A movie log formerly known as Bookishness / By Charles Matthews

"Dazzled by so many and such marvelous inventions, the people of Macondo ... became indignant over the living images that the prosperous merchant Bruno Crespi projected in the theater with the lion-head ticket windows, for a character who had died and was buried in one film and for whose misfortune tears had been shed would reappear alive and transformed into an Arab in the next one. The audience, who had paid two cents apiece to share the difficulties of the actors, would not tolerate that outlandish fraud and they broke up the seats. The mayor, at the urging of Bruno Crespi, explained in a proclamation that the cinema was a machine of illusions that did not merit the emotional outbursts of the audience. With that discouraging explanation many ... decided not to return to the movies, considering that they already had too many troubles of their own to weep over the acted-out misfortunes of imaginary beings."
--Gabriel García Márquez, One Hundred Years of Solitude

Wednesday, December 2, 2009

The Proust Project, Day 15

Where this began
Day 14


Swann's Way (translated by Lydia Davis), pp. 195-206.

At the end of the "Combray" section, the narrator says that his mind returned
by an association of memories, to what, many years after leaving that little town, I had learned, about a love affair Swann had had before I was born, with that precision of detail which is sometimes easier to obtain for the lives of people who died centuries ago than for the lives of our best friends.
And so Proust excuses the fictional device of recounting "memories belonging to another person from whom I had learned them." Yes, it's a cheat, but all fiction is a cheat.

"Swann in Love" begins as a comedy of manners, with the introduction of the Verdurins and their "little set" or "little circle" or "little clan," which consists largely of "a person almost of the demimonde, Mme. de Crécy, whom Mme. Verdurin called by her first name, Odette" and a "former concierge" who is the aunt of a pianist under the Verdurins's patronage. The Verdurins's "little set" is just that: a microcosmic society mimicking the larger social set from which they were excluded.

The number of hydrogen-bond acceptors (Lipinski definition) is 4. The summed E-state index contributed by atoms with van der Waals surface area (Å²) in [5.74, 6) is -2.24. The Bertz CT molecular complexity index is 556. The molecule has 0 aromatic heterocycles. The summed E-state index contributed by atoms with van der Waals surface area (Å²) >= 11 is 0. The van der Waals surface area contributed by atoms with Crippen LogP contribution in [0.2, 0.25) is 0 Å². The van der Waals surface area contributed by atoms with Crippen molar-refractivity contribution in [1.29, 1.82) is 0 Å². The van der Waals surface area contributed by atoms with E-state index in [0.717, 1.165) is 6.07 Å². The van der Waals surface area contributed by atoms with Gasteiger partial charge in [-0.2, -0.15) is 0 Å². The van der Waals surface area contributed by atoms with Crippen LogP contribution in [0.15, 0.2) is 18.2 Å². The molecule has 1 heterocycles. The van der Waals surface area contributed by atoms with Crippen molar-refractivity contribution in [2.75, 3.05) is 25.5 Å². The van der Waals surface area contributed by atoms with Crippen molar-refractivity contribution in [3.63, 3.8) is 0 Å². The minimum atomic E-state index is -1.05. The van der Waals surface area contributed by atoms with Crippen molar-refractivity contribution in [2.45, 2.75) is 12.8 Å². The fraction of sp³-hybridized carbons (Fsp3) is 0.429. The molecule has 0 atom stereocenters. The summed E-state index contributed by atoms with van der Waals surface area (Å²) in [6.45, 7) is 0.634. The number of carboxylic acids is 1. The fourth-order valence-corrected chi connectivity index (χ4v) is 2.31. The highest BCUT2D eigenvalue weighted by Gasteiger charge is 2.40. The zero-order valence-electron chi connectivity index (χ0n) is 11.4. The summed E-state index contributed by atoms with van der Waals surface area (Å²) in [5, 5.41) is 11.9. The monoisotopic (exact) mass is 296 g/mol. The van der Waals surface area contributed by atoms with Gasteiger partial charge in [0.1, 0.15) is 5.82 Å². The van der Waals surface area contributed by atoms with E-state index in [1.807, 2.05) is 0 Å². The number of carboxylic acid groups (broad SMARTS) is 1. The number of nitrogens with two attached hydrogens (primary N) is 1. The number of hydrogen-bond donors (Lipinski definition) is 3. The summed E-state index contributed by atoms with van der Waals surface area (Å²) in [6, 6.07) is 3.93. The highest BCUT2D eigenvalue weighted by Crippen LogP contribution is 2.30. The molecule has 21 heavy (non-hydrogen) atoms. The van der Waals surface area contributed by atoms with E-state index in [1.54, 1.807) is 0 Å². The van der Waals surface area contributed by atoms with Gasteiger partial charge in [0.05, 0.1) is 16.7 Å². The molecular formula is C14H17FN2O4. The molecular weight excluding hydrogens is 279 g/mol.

So Swann, who moves in the highest circles, is something of a catch for the Verdurins. He is a dilettante who "had wasted his intellectual gifts in frivolous pleasures and allowed his erudition in matters of art to be used to advise society ladies what pictures to buy and how to decorate their houses." His Achilles heel is his susceptibility to women. "And though Swann was unaffected and casual with a duchess, he trembled at being scorned by a chambermaid, and posed in front of her." So even though Odette de Crécy was not his type, he falls for her.
Her profile was too pronounced for his taste, her skin too delicate, her cheekbones too prominent, her features too pinched. Her eyes were lovely, but so large they bent under their own mass, exhausted the rest of her face, and always gave her a look of being in ill health or ill humor.

Moreover, she knows nothing about the art he so admires, including his "unfinished" (i.e., abandoned) work on Vermeer, that he keeps using as an excuse for not visiting her: "'You're going to make fun of me, but that painter who keeps you from seeing me--' (she meant Vermeer) 'I've never heard of him; is he still alive?'" The way Swann is drawn into the trap reminds me of Lydgate being snared by Rosamond Vincy in Middlemarch.